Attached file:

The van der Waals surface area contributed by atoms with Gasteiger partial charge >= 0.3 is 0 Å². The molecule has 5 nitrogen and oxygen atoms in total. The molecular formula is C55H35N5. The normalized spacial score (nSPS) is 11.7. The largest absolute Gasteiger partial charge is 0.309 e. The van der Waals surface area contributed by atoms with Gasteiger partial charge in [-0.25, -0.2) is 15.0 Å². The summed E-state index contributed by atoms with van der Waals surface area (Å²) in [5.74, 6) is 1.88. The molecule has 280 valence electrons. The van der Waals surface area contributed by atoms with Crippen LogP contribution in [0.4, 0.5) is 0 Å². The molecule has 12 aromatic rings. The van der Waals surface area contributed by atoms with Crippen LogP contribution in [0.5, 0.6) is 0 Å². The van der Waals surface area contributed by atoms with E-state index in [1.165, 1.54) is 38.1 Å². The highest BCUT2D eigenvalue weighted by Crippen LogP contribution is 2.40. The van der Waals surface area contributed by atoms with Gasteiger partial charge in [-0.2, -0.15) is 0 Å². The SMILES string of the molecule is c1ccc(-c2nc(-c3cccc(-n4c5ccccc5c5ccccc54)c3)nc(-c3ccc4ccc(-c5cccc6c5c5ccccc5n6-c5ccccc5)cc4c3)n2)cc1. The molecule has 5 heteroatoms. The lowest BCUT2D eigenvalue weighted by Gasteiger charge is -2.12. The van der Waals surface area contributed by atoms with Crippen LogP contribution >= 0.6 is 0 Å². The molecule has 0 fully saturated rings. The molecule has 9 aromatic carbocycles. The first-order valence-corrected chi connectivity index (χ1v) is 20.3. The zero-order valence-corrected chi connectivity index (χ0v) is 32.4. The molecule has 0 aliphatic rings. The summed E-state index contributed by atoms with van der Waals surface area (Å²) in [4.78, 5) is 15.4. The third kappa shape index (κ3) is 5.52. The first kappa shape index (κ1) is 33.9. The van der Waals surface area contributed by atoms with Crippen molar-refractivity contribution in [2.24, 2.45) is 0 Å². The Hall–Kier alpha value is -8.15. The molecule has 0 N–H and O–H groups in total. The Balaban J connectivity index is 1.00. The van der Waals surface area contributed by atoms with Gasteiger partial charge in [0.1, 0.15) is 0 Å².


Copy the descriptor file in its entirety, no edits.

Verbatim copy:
The van der Waals surface area contributed by atoms with Gasteiger partial charge >= 0.3 is 0 Å². The molecule has 5 nitrogen and oxygen atoms in total. The molecular formula is C55H35N5. The normalized spacial score (nSPS) is 11.7. The largest absolute Gasteiger partial charge is 0.309 e. The van der Waals surface area contributed by atoms with Gasteiger partial charge in [-0.25, -0.2) is 15.0 Å². The summed E-state index contributed by atoms with van der Waals surface area (Å²) in [5.74, 6) is 1.88. The molecule has 280 valence electrons. The van der Waals surface area contributed by atoms with Crippen LogP contribution in [0.4, 0.5) is 0 Å². The molecule has 12 aromatic rings. The van der Waals surface area contributed by atoms with Crippen LogP contribution in [0.5, 0.6) is 0 Å². The van der Waals surface area contributed by atoms with E-state index in [1.165, 1.54) is 38.1 Å². The highest BCUT2D eigenvalue weighted by Crippen LogP contribution is 2.40. The van der Waals surface area contributed by atoms with Gasteiger partial charge in [-0.2, -0.15) is 0 Å². The SMILES string of the molecule is c1ccc(-c2nc(-c3cccc(-n4c5ccccc5c5ccccc54)c3)nc(-c3ccc4ccc(-c5cccc6c5c5ccccc5n6-c5ccccc5)cc4c3)n2)cc1. The molecule has 5 heteroatoms. The lowest BCUT2D eigenvalue weighted by Gasteiger charge is -2.12. The van der Waals surface area contributed by atoms with Crippen LogP contribution >= 0.6 is 0 Å². The molecule has 0 fully saturated rings. The molecule has 9 aromatic carbocycles. The first-order valence-corrected chi connectivity index (χ1v) is 20.3. The zero-order valence-corrected chi connectivity index (χ0v) is 32.4. The molecule has 0 aliphatic rings. The summed E-state index contributed by atoms with van der Waals surface area (Å²) in [4.78, 5) is 15.4. The third kappa shape index (κ3) is 5.52. The first kappa shape index (κ1) is 33.9. The van der Waals surface area contributed by atoms with Crippen molar-refractivity contribution in [2.24, 2.45) is 0 Å². The Hall–Kier alpha value is -8.15. The molecule has 0 N–H and O–H groups in total. The Balaban J connectivity index is 1.00. The van der Waals surface area contributed by atoms with Gasteiger partial charge in [0.1, 0.15) is 0 Å².